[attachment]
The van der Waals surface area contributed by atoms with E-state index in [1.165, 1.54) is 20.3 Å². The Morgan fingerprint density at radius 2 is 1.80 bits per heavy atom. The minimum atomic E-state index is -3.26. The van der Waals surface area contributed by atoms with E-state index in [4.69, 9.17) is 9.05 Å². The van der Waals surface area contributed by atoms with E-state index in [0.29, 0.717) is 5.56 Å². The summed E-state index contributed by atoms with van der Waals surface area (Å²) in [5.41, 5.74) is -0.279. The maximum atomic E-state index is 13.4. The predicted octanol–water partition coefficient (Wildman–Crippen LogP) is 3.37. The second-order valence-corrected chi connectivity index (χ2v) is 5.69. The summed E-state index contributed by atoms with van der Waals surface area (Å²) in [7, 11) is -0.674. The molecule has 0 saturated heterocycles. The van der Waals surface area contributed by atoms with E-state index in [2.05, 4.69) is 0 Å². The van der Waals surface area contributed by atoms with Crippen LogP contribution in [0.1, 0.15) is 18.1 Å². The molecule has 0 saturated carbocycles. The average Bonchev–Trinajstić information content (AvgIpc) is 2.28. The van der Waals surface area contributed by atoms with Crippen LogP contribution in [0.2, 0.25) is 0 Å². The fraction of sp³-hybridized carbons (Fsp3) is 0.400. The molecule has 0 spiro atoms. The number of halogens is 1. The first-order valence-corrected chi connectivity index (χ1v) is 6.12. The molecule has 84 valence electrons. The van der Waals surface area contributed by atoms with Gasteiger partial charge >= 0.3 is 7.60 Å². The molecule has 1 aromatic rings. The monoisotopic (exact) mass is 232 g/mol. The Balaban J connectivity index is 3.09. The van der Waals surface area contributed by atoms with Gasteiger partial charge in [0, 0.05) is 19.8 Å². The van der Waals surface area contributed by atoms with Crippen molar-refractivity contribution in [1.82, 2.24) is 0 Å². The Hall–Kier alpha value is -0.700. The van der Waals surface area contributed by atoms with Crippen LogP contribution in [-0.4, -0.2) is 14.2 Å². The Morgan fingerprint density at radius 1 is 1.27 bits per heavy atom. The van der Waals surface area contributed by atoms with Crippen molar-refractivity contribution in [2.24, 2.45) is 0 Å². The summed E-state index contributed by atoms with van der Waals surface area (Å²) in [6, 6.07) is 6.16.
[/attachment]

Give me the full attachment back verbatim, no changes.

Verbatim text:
The van der Waals surface area contributed by atoms with E-state index in [1.165, 1.54) is 20.3 Å². The Morgan fingerprint density at radius 2 is 1.80 bits per heavy atom. The minimum atomic E-state index is -3.26. The van der Waals surface area contributed by atoms with E-state index in [4.69, 9.17) is 9.05 Å². The van der Waals surface area contributed by atoms with E-state index in [0.29, 0.717) is 5.56 Å². The summed E-state index contributed by atoms with van der Waals surface area (Å²) in [5.41, 5.74) is -0.279. The maximum atomic E-state index is 13.4. The predicted octanol–water partition coefficient (Wildman–Crippen LogP) is 3.37. The second-order valence-corrected chi connectivity index (χ2v) is 5.69. The summed E-state index contributed by atoms with van der Waals surface area (Å²) in [7, 11) is -0.674. The molecule has 0 saturated heterocycles. The van der Waals surface area contributed by atoms with E-state index in [2.05, 4.69) is 0 Å². The van der Waals surface area contributed by atoms with Crippen LogP contribution in [0.1, 0.15) is 18.1 Å². The molecule has 0 saturated carbocycles. The average Bonchev–Trinajstić information content (AvgIpc) is 2.28. The van der Waals surface area contributed by atoms with Crippen LogP contribution in [0.2, 0.25) is 0 Å². The fraction of sp³-hybridized carbons (Fsp3) is 0.400. The molecule has 0 spiro atoms. The number of halogens is 1. The first-order valence-corrected chi connectivity index (χ1v) is 6.12. The molecule has 84 valence electrons. The van der Waals surface area contributed by atoms with Gasteiger partial charge >= 0.3 is 7.60 Å². The molecule has 1 aromatic rings. The monoisotopic (exact) mass is 232 g/mol. The Balaban J connectivity index is 3.09. The van der Waals surface area contributed by atoms with Gasteiger partial charge in [0, 0.05) is 19.8 Å². The van der Waals surface area contributed by atoms with Crippen molar-refractivity contribution in [1.82, 2.24) is 0 Å². The Hall–Kier alpha value is -0.700. The van der Waals surface area contributed by atoms with Crippen LogP contribution in [-0.4, -0.2) is 14.2 Å². The Morgan fingerprint density at radius 1 is 1.27 bits per heavy atom. The van der Waals surface area contributed by atoms with Crippen molar-refractivity contribution in [2.24, 2.45) is 0 Å². The summed E-state index contributed by atoms with van der Waals surface area (Å²) in [6, 6.07) is 6.16.